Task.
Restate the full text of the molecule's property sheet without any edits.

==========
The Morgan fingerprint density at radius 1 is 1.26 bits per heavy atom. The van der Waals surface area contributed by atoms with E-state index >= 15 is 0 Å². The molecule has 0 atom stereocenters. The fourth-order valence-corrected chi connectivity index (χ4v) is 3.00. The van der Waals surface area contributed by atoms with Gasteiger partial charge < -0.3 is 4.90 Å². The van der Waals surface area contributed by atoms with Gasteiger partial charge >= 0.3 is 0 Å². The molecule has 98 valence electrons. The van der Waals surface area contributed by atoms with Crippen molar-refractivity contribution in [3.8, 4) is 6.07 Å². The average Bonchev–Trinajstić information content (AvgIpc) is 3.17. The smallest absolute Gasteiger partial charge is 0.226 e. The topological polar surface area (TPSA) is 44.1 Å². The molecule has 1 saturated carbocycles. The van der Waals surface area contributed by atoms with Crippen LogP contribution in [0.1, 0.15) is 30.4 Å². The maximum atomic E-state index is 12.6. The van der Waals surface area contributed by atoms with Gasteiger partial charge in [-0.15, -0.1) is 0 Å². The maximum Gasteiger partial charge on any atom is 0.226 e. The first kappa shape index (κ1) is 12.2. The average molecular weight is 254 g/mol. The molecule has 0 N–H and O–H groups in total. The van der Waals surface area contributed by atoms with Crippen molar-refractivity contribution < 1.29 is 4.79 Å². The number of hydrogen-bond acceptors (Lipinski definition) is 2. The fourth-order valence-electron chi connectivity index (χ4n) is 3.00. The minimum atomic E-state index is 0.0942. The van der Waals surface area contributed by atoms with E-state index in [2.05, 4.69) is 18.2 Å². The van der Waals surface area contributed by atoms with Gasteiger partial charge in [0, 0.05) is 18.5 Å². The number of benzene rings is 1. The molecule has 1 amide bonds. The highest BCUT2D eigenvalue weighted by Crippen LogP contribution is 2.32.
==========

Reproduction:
The Morgan fingerprint density at radius 1 is 1.26 bits per heavy atom. The van der Waals surface area contributed by atoms with E-state index >= 15 is 0 Å². The molecule has 0 atom stereocenters. The fourth-order valence-corrected chi connectivity index (χ4v) is 3.00. The van der Waals surface area contributed by atoms with Gasteiger partial charge < -0.3 is 4.90 Å². The van der Waals surface area contributed by atoms with Gasteiger partial charge >= 0.3 is 0 Å². The molecule has 98 valence electrons. The van der Waals surface area contributed by atoms with Crippen molar-refractivity contribution in [3.8, 4) is 6.07 Å². The average Bonchev–Trinajstić information content (AvgIpc) is 3.17. The smallest absolute Gasteiger partial charge is 0.226 e. The topological polar surface area (TPSA) is 44.1 Å². The molecule has 1 saturated carbocycles. The van der Waals surface area contributed by atoms with Crippen LogP contribution in [0.1, 0.15) is 30.4 Å². The maximum atomic E-state index is 12.6. The van der Waals surface area contributed by atoms with Gasteiger partial charge in [-0.15, -0.1) is 0 Å². The maximum Gasteiger partial charge on any atom is 0.226 e. The first kappa shape index (κ1) is 12.2. The average molecular weight is 254 g/mol. The molecule has 0 N–H and O–H groups in total. The van der Waals surface area contributed by atoms with Crippen molar-refractivity contribution < 1.29 is 4.79 Å². The number of hydrogen-bond acceptors (Lipinski definition) is 2. The fourth-order valence-electron chi connectivity index (χ4n) is 3.00. The minimum atomic E-state index is 0.0942. The van der Waals surface area contributed by atoms with E-state index in [2.05, 4.69) is 18.2 Å². The van der Waals surface area contributed by atoms with Gasteiger partial charge in [0, 0.05) is 18.5 Å². The number of benzene rings is 1. The molecule has 1 amide bonds. The highest BCUT2D eigenvalue weighted by Crippen LogP contribution is 2.32.